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Cherrie's death official, mother's memory eternal

Friday, November 06, 1998

By Dennis B. Roddy, Post-Gazette Staff Writer

BUTLER -- In the 13 years since she vanished into that place where little girls are always 8 years old and mothers walk forever with huge rips in their souls, Cherrie Mahan's absence has been measured in things missed.

Janice McKinney with a picture of her daughter, Cherrie Mahan. (Lake Fong, Post-Gazette) 

She was absent for what would have been her high school graduation in 1994. She wasn't there nine years ago when her brother was born. Yesterday, she missed her own death.

After waiting six years longer than law requires, Cherrie Mahan's mother walked into a courtroom and surrendered to a reality she can barely speak about. Cherrie Mahan is now, in the official books of the commonwealth of Pennsylvania, dead.

"This is not over," Janice McKinney said, fairly choking on her words. "We'll always look for Cherrie. If nothing else, she'll always be in our hearts."

There long ago ceased to be any other plausible spot to look for Cherrie. After she stepped off a school bus and never made the remaining 150 yards to her house, police scoured her neighborhood in the Butler County town of Cabot.

Car tracks were photographed. They led nowhere. Fliers blanketed the region. Family friends were asked pointed questions. Janice and LeRoy McKinney, Cherrie's mother and stepfather, were given the obligatory lie detector tests.

The only certainty to emerge was that Cherrie could not be found.

Three months ago, after Janice McKinney decided to hand over to a charity for missing children the $50,000 once intended to reward the person who found Cherrie, she telephoned her lawyer, J. Stevenson Suess. Would he do some final paperwork on the case?

Before she had vanished, Cherrie won a $3,500 settlement from an insurance company after her arm was broken in a traffic accident. The money had been sitting in a bank, waiting for her. Janice McKinney decided the time had come to give that money to the child she can still find, her 9-year-old son Robert, the brother Cherrie never met.

It took 15 minutes for Judge Thomas Doerr to hear McKinney's petition yesterday. He duly noted the bare facts: Cherrie Mahan was born Aug. 14, 1976. On Feb. 22, 1985 she got off her bus along Cornplanter Road in the town of Cabot. After that, she has been neither seen nor heard from, despite a search that stretched across Western Pennsylvania.

With so much evidence of things not seen, Pennsylvania's law holds that, on Feb. 22, 1992 -- after the necessary seven years had elapsed -- Cherrie Mahan died.

What happened to her is anyone's guess.

"I was outside on the porch," LeRoy McKinney recalled yesterday. "I heard the bus comin' down the hollow. I heard the kids gettin' off."

LeRoy McKiney said he was about to go down the 150-yard driveway leading to their place when Janice told him: "No, it's a nice day. Let her walk."

After 10 minutes, LeRoy and Janice McKinney began to worry. He went to the bus stop. All he noticed were some tire prints and utter silence. School mates later told investigators Cherrie had gotten off the bus. In the ensuing months, the only lead anyone had was that a van with a mountain scene painted on its side had been noticed around the neighborhood. It was never found.

Years followed. Janice and LeRoy McKinney tortured themselves with thoughts of what might have happened. Eliminating suspects one by one, police questioned the McKinneys. They questioned friends, too, and some of them fell away.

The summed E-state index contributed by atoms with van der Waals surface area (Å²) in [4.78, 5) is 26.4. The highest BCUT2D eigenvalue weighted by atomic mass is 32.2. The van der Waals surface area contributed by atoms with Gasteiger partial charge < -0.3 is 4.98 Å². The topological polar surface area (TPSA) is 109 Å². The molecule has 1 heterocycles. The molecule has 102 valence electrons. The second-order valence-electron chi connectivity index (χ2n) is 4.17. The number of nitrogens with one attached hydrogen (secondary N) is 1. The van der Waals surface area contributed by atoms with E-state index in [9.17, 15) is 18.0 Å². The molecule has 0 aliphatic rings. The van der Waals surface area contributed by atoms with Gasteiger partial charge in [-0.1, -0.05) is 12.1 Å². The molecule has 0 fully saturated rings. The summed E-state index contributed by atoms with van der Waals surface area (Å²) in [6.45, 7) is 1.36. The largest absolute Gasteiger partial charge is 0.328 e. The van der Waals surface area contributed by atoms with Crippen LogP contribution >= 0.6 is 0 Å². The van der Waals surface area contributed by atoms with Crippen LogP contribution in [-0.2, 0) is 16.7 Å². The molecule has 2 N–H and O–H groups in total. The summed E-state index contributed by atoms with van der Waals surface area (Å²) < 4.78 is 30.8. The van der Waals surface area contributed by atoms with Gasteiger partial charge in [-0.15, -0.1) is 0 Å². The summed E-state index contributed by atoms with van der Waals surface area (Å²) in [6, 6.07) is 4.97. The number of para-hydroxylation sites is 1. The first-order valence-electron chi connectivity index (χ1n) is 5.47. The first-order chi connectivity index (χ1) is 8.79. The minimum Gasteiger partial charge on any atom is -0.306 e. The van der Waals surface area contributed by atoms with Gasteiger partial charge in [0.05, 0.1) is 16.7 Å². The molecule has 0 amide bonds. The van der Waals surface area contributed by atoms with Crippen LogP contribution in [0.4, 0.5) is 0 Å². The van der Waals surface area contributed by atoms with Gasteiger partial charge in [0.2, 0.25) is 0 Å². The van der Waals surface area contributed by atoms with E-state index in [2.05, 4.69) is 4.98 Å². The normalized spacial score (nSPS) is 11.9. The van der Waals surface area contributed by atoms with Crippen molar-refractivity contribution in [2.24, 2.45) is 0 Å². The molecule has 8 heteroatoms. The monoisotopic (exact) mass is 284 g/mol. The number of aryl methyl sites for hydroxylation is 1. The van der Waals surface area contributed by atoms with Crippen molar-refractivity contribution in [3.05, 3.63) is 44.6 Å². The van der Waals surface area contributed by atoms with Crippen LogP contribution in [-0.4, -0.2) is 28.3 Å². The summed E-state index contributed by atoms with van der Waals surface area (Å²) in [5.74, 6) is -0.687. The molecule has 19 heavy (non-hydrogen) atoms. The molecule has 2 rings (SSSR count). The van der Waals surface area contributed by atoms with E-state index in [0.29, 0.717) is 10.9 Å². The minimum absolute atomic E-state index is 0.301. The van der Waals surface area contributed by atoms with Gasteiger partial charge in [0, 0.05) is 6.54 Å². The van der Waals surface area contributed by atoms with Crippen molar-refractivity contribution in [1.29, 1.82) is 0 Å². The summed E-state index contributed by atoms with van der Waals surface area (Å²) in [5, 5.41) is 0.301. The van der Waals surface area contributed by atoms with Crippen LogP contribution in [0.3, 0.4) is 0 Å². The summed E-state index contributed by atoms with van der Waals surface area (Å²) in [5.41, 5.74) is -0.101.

"I don't know if they were mad," LeRoy McKinney explained. "They just wanted nothing to do with it."

Doerr, a thin, 42-year-old judge with thick, curly hair and wire-rimmed glasses, was noticeably shaken by his own ruling yesterday. He won't comment on any case before him, but does admit to remembering the desperate days in which a community looked for a Cherrie Mahan. His own daughter had been born just two years earlier.

"I'm sorry to see you here, ma'am," he told Janice McKinney, then closed the proceedings.

The statute under which Cherrie was declared dead takes its pedigree from colonial times, when men often went to war or into the woods to hunt and never returned. Common law, passed down from the British, held that, after seven years without any word, the spouse left behind could remarry and society could safely assume the missing one had died.

It became the basis for a popular myth still afoot today: that if a couple lives together for seven years, they are, by default, in a common-law marriage.

A judge can entertain a declaration of death in less than seven years if the missing person was involved in some perilous activity. Suess gave the example of a balloonist who tries to cross the Atlantic and isn't heard from again.

All Cherrie Mahan was doing, though, was what thousands of children do every day: getting off a school bus to walk up her driveway to home. It should have taken five minutes.

Robert McKinney, the brother born four years after Cherrie vanished, was in school yesterday, and thus not on hand to see the sister he never knew declared dead, years after she passed away.

"He doesn't understand, other than he has a very overprotective mother. This child's not going anywhere without me," Janice McKinney said.

There was never a funeral service for Cherrie Mahan, because her mother could never bring herself to do anything but continue to hope, even when hoping was the thing that hurt most, because there was no clear way to stop.

"When people die, you have a body. You kiss 'em in the face, you put them in the ground and you say goodbye," she said. "That's something I never had."

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